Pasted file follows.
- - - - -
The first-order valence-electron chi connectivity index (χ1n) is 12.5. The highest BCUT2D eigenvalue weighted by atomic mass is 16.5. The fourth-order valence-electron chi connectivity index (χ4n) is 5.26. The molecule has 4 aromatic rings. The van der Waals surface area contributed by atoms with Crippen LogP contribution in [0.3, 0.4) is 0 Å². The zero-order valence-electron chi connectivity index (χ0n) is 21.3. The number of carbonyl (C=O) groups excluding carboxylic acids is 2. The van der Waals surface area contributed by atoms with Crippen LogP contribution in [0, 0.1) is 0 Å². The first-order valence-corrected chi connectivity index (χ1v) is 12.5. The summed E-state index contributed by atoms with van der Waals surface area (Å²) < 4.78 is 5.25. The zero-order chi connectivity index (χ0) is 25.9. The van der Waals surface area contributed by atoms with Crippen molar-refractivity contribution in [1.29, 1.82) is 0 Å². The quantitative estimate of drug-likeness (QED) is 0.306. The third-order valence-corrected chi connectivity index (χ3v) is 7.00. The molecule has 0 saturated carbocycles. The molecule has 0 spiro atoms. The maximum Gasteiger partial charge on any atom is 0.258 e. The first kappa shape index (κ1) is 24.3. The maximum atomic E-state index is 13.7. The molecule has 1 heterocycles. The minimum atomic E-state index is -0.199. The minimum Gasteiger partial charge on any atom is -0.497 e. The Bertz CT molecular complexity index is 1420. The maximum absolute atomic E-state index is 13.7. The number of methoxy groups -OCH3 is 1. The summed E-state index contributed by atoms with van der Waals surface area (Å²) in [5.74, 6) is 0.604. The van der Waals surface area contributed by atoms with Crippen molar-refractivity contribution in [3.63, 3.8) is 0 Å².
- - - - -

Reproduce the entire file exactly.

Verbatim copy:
The first-order valence-electron chi connectivity index (χ1n) is 12.5. The highest BCUT2D eigenvalue weighted by atomic mass is 16.5. The fourth-order valence-electron chi connectivity index (χ4n) is 5.26. The molecule has 4 aromatic rings. The van der Waals surface area contributed by atoms with Crippen LogP contribution in [0.3, 0.4) is 0 Å². The zero-order valence-electron chi connectivity index (χ0n) is 21.3. The number of carbonyl (C=O) groups excluding carboxylic acids is 2. The van der Waals surface area contributed by atoms with Crippen LogP contribution in [0, 0.1) is 0 Å². The first-order valence-corrected chi connectivity index (χ1v) is 12.5. The summed E-state index contributed by atoms with van der Waals surface area (Å²) < 4.78 is 5.25. The zero-order chi connectivity index (χ0) is 25.9. The van der Waals surface area contributed by atoms with Crippen molar-refractivity contribution in [1.29, 1.82) is 0 Å². The quantitative estimate of drug-likeness (QED) is 0.306. The third-order valence-corrected chi connectivity index (χ3v) is 7.00. The molecule has 0 saturated carbocycles. The molecule has 0 spiro atoms. The maximum Gasteiger partial charge on any atom is 0.258 e. The first kappa shape index (κ1) is 24.3. The maximum atomic E-state index is 13.7. The molecule has 1 heterocycles. The minimum atomic E-state index is -0.199. The minimum Gasteiger partial charge on any atom is -0.497 e. The Bertz CT molecular complexity index is 1420. The maximum absolute atomic E-state index is 13.7. The number of methoxy groups -OCH3 is 1. The summed E-state index contributed by atoms with van der Waals surface area (Å²) in [5.74, 6) is 0.604. The van der Waals surface area contributed by atoms with Crippen molar-refractivity contribution in [3.63, 3.8) is 0 Å².